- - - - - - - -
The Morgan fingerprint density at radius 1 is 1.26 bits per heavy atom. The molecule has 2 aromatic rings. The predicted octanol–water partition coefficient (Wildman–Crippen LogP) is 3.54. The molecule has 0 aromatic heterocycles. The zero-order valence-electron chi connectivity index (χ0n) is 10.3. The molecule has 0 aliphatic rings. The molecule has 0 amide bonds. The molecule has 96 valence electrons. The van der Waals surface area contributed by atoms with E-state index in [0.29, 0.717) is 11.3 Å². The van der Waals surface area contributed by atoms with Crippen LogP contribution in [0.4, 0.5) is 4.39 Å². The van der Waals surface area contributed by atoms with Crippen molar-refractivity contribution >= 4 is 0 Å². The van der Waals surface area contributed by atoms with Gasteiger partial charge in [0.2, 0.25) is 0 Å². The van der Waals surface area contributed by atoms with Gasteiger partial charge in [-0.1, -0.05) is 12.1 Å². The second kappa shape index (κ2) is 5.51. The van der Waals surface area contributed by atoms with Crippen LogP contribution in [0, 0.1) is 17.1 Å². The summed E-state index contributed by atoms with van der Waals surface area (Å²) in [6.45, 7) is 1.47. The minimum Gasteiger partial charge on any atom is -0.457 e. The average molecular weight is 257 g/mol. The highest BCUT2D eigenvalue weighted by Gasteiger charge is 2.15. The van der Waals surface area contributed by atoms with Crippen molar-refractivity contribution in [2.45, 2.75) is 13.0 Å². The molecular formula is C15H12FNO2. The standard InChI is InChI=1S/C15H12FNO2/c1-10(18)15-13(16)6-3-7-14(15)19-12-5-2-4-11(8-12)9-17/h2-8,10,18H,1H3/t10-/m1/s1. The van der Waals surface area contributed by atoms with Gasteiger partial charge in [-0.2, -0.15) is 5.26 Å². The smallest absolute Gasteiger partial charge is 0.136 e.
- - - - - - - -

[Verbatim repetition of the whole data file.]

The Morgan fingerprint density at radius 1 is 1.26 bits per heavy atom. The molecule has 2 aromatic rings. The predicted octanol–water partition coefficient (Wildman–Crippen LogP) is 3.54. The molecule has 0 aromatic heterocycles. The zero-order valence-electron chi connectivity index (χ0n) is 10.3. The molecule has 0 aliphatic rings. The molecule has 0 amide bonds. The molecule has 96 valence electrons. The van der Waals surface area contributed by atoms with E-state index in [0.29, 0.717) is 11.3 Å². The van der Waals surface area contributed by atoms with Crippen LogP contribution in [0.4, 0.5) is 4.39 Å². The van der Waals surface area contributed by atoms with Crippen molar-refractivity contribution >= 4 is 0 Å². The van der Waals surface area contributed by atoms with Gasteiger partial charge in [0.2, 0.25) is 0 Å². The van der Waals surface area contributed by atoms with Gasteiger partial charge in [-0.1, -0.05) is 12.1 Å². The second kappa shape index (κ2) is 5.51. The van der Waals surface area contributed by atoms with Crippen LogP contribution in [0, 0.1) is 17.1 Å². The summed E-state index contributed by atoms with van der Waals surface area (Å²) in [6.45, 7) is 1.47. The minimum Gasteiger partial charge on any atom is -0.457 e. The average molecular weight is 257 g/mol. The highest BCUT2D eigenvalue weighted by Gasteiger charge is 2.15. The van der Waals surface area contributed by atoms with Crippen molar-refractivity contribution in [2.45, 2.75) is 13.0 Å². The molecular formula is C15H12FNO2. The standard InChI is InChI=1S/C15H12FNO2/c1-10(18)15-13(16)6-3-7-14(15)19-12-5-2-4-11(8-12)9-17/h2-8,10,18H,1H3/t10-/m1/s1. The van der Waals surface area contributed by atoms with Gasteiger partial charge in [-0.2, -0.15) is 5.26 Å². The smallest absolute Gasteiger partial charge is 0.136 e.